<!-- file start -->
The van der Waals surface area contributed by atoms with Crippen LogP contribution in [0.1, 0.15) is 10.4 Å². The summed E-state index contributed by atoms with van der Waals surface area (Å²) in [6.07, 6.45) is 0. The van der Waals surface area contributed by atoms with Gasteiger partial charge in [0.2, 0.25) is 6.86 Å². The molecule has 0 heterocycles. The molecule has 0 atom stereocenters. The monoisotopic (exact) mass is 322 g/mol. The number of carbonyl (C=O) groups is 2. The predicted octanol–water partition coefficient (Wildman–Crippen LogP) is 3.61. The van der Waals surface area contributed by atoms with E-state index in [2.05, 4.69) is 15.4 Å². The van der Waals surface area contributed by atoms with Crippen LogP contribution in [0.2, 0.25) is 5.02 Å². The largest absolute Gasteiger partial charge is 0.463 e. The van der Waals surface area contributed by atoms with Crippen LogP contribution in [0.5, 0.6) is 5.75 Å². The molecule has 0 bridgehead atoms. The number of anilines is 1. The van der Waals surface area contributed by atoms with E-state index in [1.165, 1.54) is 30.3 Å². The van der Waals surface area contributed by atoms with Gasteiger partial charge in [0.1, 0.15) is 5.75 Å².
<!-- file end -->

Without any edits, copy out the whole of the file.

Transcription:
The van der Waals surface area contributed by atoms with Crippen LogP contribution in [0.1, 0.15) is 10.4 Å². The summed E-state index contributed by atoms with van der Waals surface area (Å²) in [6.07, 6.45) is 0. The van der Waals surface area contributed by atoms with Gasteiger partial charge in [0.2, 0.25) is 6.86 Å². The molecule has 0 heterocycles. The molecule has 0 atom stereocenters. The monoisotopic (exact) mass is 322 g/mol. The number of carbonyl (C=O) groups is 2. The predicted octanol–water partition coefficient (Wildman–Crippen LogP) is 3.61. The van der Waals surface area contributed by atoms with E-state index in [2.05, 4.69) is 15.4 Å². The van der Waals surface area contributed by atoms with Crippen LogP contribution in [0.2, 0.25) is 5.02 Å². The largest absolute Gasteiger partial charge is 0.463 e. The van der Waals surface area contributed by atoms with Crippen LogP contribution in [0.5, 0.6) is 5.75 Å². The molecule has 0 bridgehead atoms. The number of anilines is 1. The van der Waals surface area contributed by atoms with E-state index in [1.165, 1.54) is 30.3 Å². The van der Waals surface area contributed by atoms with Gasteiger partial charge in [0.1, 0.15) is 5.75 Å².